The University of Connecticut School of Medicine renewed their five-year partnership with Connecticut healthcare giant Hartford Healthcare Thursday, Sept. 14, continuing the six-decade affiliation between the two enterprises, according to UConn Today. The “academic affiliation agreement” signed by Hartford Healthcare CEO Jeff Flaks and UConn President Radenka Maric aims to provide medical students with opportunities to complete their residencies in Hartford Healthcare facilities and mitigate hospital staff shortages in the process.
Hartford Healthcare and UConn’s partnership is extensive. As the former details on their webpage of UConn-sponsored programs, the “major affiliation” offers a wide range of fellowships and trainings to undergraduate and graduate students. This past spring and summer, Hartford Healthcare partnered with the Peter J. Werth Institute for Entrepreneurship and Innovation to produce HealthWerx, an experiential learning program focused on exposing fellows to innovation and equity issues in healthcare.
While President Maric went on the record to say that UConn and Hartford Healthcare want “what is best for the people of Connecticut,” further investigation into the university’s longtime partner calls her statement — and UConn’s community impact — into question.
Over the past two years, Hartford Healthcare has found itself in the middle of numerous controversies involving underpaying care workers, imposing austerity measures on the communities it is supposed to serve, engaging in anti-competitive business practices and overall putting profit over care. By continuing to enthusiastically partner with the company, UConn is tacitly consenting to the abuse of labor and monopolistic practices, thus sending a message to UConn graduates about the kind of harmful behavior that is acceptable in the professional world.
On the receiving end of Hartford Healthcare’s harmful business practices is a community closely intertwined with UConn — Windham. From 2020 to 2022, the company fought a protracted legal battle against courts and community members to eliminate the birthing and delivery unit of Windham Hospital, which union leaders and local activists speaking to the CT Mirror said would create unsafe conditions for people going into labor who would have to drive considerable distances if the unit shut down.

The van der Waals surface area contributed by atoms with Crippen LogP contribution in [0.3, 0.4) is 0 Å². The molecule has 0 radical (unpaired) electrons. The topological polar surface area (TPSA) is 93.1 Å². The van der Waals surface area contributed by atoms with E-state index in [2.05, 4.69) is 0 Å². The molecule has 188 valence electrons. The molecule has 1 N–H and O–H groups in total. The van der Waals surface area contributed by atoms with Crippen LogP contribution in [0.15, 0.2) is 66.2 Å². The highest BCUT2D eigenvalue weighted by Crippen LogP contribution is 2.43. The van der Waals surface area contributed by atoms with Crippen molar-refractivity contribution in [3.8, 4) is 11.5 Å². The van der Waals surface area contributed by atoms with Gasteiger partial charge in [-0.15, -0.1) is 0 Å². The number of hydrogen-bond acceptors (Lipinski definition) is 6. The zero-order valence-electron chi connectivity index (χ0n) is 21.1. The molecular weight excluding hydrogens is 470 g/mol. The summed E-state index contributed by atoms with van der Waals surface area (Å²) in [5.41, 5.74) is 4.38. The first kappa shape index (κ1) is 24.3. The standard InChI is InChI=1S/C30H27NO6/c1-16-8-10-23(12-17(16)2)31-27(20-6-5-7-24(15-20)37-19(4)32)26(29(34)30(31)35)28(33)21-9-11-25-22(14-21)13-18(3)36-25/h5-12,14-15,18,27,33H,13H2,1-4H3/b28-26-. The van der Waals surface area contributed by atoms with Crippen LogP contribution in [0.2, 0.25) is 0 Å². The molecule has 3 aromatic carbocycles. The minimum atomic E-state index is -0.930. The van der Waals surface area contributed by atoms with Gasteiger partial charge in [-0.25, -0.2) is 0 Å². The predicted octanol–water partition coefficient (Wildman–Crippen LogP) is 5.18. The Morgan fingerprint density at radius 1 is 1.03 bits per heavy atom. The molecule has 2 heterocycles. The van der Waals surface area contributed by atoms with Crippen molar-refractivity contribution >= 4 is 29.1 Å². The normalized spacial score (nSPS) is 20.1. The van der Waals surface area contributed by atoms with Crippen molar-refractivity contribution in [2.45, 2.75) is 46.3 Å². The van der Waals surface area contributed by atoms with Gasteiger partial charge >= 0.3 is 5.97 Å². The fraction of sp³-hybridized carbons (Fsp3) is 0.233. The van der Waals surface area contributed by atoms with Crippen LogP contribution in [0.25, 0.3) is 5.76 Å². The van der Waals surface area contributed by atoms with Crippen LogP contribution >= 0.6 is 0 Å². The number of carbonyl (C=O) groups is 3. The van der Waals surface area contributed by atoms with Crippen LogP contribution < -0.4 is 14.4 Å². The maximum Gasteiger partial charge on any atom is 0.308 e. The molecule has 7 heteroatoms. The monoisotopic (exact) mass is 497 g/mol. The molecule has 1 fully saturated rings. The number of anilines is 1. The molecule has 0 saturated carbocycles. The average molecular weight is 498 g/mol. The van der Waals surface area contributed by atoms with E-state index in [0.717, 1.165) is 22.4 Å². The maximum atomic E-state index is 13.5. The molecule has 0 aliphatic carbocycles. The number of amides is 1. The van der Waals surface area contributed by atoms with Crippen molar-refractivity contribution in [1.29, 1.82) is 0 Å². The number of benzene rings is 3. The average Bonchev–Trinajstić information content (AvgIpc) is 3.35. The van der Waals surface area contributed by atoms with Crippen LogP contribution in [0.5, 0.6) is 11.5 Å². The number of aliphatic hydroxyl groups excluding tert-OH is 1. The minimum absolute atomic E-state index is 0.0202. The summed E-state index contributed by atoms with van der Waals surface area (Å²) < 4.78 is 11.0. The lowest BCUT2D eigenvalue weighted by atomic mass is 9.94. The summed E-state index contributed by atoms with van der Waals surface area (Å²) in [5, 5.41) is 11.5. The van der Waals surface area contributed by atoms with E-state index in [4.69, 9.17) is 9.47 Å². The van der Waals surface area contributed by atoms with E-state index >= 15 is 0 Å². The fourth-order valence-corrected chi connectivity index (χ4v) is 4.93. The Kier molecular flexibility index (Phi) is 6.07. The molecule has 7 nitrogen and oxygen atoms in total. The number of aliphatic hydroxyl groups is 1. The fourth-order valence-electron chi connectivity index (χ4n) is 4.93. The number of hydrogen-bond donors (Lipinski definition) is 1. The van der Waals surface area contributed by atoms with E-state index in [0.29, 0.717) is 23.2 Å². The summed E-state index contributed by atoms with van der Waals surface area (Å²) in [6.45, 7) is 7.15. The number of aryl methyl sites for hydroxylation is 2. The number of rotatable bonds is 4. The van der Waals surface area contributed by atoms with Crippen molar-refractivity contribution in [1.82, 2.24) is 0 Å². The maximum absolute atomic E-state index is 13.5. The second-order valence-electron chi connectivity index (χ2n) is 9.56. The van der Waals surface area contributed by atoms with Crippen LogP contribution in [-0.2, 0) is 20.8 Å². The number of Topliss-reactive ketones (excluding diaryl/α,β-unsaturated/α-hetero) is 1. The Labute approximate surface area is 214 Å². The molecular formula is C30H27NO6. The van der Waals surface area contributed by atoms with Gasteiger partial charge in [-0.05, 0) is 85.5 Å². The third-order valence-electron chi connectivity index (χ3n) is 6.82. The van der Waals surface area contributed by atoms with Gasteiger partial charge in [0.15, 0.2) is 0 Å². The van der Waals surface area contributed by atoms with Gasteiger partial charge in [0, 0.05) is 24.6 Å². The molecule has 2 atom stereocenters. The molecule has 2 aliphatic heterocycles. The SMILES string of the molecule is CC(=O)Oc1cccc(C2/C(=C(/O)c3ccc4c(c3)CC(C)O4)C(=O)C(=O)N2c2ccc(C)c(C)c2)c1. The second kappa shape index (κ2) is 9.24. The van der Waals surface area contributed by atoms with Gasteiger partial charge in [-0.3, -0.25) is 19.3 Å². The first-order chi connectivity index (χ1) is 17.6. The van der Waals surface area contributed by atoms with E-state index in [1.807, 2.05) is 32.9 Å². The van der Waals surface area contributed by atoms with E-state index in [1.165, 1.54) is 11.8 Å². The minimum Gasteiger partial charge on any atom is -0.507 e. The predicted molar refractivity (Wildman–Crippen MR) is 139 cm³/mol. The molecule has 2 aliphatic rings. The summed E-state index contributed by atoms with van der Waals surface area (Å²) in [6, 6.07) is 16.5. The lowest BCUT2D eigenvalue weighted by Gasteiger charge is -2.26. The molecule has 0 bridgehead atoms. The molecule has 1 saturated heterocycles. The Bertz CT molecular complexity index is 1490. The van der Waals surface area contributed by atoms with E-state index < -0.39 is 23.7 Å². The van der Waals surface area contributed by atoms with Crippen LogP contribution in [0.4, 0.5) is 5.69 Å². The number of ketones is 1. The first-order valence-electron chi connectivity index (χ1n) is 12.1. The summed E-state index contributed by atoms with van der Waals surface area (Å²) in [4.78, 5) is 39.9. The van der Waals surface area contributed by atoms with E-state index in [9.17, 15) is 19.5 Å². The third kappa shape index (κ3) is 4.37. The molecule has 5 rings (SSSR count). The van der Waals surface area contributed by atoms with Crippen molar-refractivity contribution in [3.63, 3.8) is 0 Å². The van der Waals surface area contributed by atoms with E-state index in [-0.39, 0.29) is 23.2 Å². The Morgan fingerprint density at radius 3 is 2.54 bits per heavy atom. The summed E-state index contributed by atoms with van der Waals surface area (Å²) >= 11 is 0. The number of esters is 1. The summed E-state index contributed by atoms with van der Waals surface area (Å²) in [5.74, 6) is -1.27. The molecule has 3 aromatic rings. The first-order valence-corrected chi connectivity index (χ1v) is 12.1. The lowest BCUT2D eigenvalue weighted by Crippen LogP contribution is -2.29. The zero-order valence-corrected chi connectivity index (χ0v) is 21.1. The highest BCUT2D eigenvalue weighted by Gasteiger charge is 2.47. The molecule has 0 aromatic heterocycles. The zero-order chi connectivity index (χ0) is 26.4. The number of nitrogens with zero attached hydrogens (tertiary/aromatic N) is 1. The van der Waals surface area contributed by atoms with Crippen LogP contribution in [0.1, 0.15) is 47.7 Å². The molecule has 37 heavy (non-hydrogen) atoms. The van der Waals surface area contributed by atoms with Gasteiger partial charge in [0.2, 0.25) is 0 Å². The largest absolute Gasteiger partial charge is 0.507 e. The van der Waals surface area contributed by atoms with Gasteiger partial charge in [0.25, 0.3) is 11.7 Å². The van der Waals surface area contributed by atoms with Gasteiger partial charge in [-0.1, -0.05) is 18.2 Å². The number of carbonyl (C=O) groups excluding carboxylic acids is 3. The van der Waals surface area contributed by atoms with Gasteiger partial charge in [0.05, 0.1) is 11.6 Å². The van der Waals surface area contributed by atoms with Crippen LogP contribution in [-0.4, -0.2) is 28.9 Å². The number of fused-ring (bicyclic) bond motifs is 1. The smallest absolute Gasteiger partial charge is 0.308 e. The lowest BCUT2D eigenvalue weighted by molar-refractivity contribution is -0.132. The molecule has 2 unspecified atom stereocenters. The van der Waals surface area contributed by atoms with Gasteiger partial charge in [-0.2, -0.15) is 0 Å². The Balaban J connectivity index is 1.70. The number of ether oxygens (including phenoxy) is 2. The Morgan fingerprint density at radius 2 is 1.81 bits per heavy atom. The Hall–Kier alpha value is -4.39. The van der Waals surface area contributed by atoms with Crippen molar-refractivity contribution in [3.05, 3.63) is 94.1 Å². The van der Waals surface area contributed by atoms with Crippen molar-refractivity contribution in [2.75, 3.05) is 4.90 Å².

In February of 2022, patients launched a class-action lawsuit against the company for driving up prices by pressuring employers into accepting insurance contracts that steer patients to more expensive and lower quality hospitals. Connecticut Attorney General William Tong characterized the practice as “anti-competitive” conduct — in other words, monopolistic behavior. Another lawsuit leveled by St. Francis Hospital accused Hartford Healthcare of trying to “crush” or “bury” competitors by dominating patient networks, which is further evinced by the fact that half of all hospitals in Connecticut are owned by either Hartford or Yale New Haven Health.
Hartford Healthcare’s recent business conduct has established a clear record of undermining the quality and accessibility of care to widen its profit margins. The Daily Campus Editorial Board believes that in maintaining its economic and academic partnerships with Hartford Healthcare, UConn is sending a clear indication to its constituents — which includes students and UConn Health patients — that it will happily accept anti-labor and monopolistic practices in the healthcare industry. Supplying Hartford Healthcare-owned hospitals with students seeking a residency or clinical experience not only quietly endorses these problematic actions, but risks exposing students to them as well.
Universities are not neutral institutions. Regardless of whether they are public or private, the decisions that university administrations and boards of trustees make have social, economic and political ramifications. The Daily Campus Editorial Board feels that UConn has a responsibility to be more conscientious about its economic partnerships, which extend to companies responsible for global harm such as defense contractors Raytheon Technologies and Lockheed Martin; as the Editorial Board has previously discussed, dedicating buildings and university events to manufacturers of weapons of war is a powerful tell of how meaningful UConn’s human rights impact is. In the future, the university has the valuable chance to prove its stated commitments to making Connecticut a better place by forgoing partnerships with bad actors — should these unconditional alliances continue solely because they are economically advantageous, UConn will squander that chance. We not only urge the UConn community to take notice of these issues and consider their social consequences, but for university leaders to take action.